About six years ago, as I was getting dressed in a hotel room preparing for a lecture, I heard the CNN reporter from my television pose the question to the viewers just as the network was about to break into a commercial, “Do miracles really happen? One man believes they do. He claims he was healed through his faith in a nun who has now been declared the eighth American saint. More on this remarkable story after we return from our commercial break.”
As soon as I heard the words, “eighth American saint”, I knew exactly who the newscaster was talking about – Mother Theodore Guerin, the French nun who, in 1840 founded Saint-Mary-of-the-Woods College in Terre Haute, Indiana, my undergraduate college. I knew that Mother Guerin had been in line, as they say, for sainthood for decades, but healing miracles are required as one expression of proof that the soul of a person has become an on-going vessel of grace for those still on Earth. Miracles of genuine healing, however, are hard to come by; that is, the type that qualify as authentic miraculous evidence. Yet, such a miracle apparently had occurred on the grounds of the Woods, as the college (and convent property) is known. A man suffering from 90 percent loss of eyesight asked his wife to drive him to the church on campus so that he could say a prayer, just one prayer. His wife reminded him that he wasn’t a Catholic so what made him think that any good would come of praying in a Catholic Church, much less to some dead, invisible nun?
“It couldn’t hurt anything,” he said, especially since the news from his ophthalmologist was so grim. He only wanted to say a few words because he had heard rumors that healings – miracles – do happen. And he had heard that one happened through the intervention of that “dead nun”. With the help of his wife, this blind man walked into the church, knelt down and prayed to Mother Guerin, “I don’t know if you have any influence up there, but if you do, I’d appreciate some help.”
And then he left.
The next morning, he awoke with 20-20-vision, although the damaged tissue in his eyes remained unchanged. His ophthalmologist said that it was impossible for him to see anything, yet he had – and still has – perfect vision. Shortly after that, this man and his physician went to Rome to meet with the Council of Cardinals who examined miraculous healings. This was declared a miraculous healing and not too long afterwards Mother Guerin was canonized Saint Guerin, the Eighth American Saint.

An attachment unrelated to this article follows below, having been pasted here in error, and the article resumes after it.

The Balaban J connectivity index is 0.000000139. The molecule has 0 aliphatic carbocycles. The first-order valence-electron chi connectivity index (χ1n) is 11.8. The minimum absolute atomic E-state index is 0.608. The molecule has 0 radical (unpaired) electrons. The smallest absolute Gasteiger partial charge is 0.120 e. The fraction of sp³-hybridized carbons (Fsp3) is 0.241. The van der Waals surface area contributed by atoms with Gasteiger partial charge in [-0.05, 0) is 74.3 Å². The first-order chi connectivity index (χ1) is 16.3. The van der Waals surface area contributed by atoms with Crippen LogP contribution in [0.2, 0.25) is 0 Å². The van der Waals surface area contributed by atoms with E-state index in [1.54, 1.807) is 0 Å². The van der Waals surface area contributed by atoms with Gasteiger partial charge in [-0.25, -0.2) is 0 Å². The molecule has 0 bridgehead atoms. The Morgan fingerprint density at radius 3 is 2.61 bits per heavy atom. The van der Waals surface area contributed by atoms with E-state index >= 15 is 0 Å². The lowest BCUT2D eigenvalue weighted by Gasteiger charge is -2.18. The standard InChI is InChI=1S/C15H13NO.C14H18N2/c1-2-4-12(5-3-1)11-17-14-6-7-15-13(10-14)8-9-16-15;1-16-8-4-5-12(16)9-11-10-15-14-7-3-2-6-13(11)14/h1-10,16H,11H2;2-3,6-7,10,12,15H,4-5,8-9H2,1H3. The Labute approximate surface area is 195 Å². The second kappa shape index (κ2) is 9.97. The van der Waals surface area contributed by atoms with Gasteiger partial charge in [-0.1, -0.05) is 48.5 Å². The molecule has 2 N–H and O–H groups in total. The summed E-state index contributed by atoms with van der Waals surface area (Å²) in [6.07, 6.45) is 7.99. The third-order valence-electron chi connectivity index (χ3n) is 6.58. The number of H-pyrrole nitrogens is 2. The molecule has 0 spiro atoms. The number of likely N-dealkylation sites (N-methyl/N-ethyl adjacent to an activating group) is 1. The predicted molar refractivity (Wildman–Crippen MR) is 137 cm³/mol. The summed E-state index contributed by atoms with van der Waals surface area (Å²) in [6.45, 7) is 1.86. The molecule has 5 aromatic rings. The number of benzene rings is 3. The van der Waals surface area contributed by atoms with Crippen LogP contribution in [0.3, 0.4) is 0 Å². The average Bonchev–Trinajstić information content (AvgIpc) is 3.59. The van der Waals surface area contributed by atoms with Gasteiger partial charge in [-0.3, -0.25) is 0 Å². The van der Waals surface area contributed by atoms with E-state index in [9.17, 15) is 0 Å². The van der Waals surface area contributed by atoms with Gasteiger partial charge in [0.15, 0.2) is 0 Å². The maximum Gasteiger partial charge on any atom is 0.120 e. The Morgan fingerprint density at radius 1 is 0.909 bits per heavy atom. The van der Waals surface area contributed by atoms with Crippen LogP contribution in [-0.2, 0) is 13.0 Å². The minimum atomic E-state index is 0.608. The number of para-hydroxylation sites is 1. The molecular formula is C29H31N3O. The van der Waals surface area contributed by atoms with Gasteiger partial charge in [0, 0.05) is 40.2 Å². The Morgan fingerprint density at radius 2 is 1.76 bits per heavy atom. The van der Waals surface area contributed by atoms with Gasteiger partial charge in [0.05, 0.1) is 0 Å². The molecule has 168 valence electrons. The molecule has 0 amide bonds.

The CNN reporter, of course, was determined to puncture this story. I knew the nun she was interviewing, a wonderful woman named Sister Kevin. The reporter tried this way and that to support the skeptical viewers position, with questions like, “But how is it that the impossible can happen?”
Finally, she asked Sister Kevin, “What exactly is a miracle?” I think this reporter thought that this question would baffle Sister Kevin, as if it would be a showstopper. Instead, Sister Kevin replied with such ease, grace, and confidence, “Oh, well, there are physical laws in this world and there are mystical laws. A miracle happens when God bends the mystical laws governing this universe just for you, just one time, for just one instant. And regardless of what the physical world of laws says is or is not possible, the power of mystical law is the governing authority in this world.”
All the CNN reporter could say in response was, “Thank you, Sister.” I suspected she had no idea that she had just been handed one of the most profound teachings she would ever hear in her life. I sat in that hotel room nearly breathless. I felt as if I had been swept up into a wondrous mystical experience. I realized how vastly empowering it would be to teach people about the nature of the mystical laws and how they operate within our psyches, our souls, and their governing authority in the cosmos. In that moment, nothing else made any sense to me. I have only grown in my passion and enthusiasm for the privilege of teaching this knowledge. And I am looking forward to being with all of you.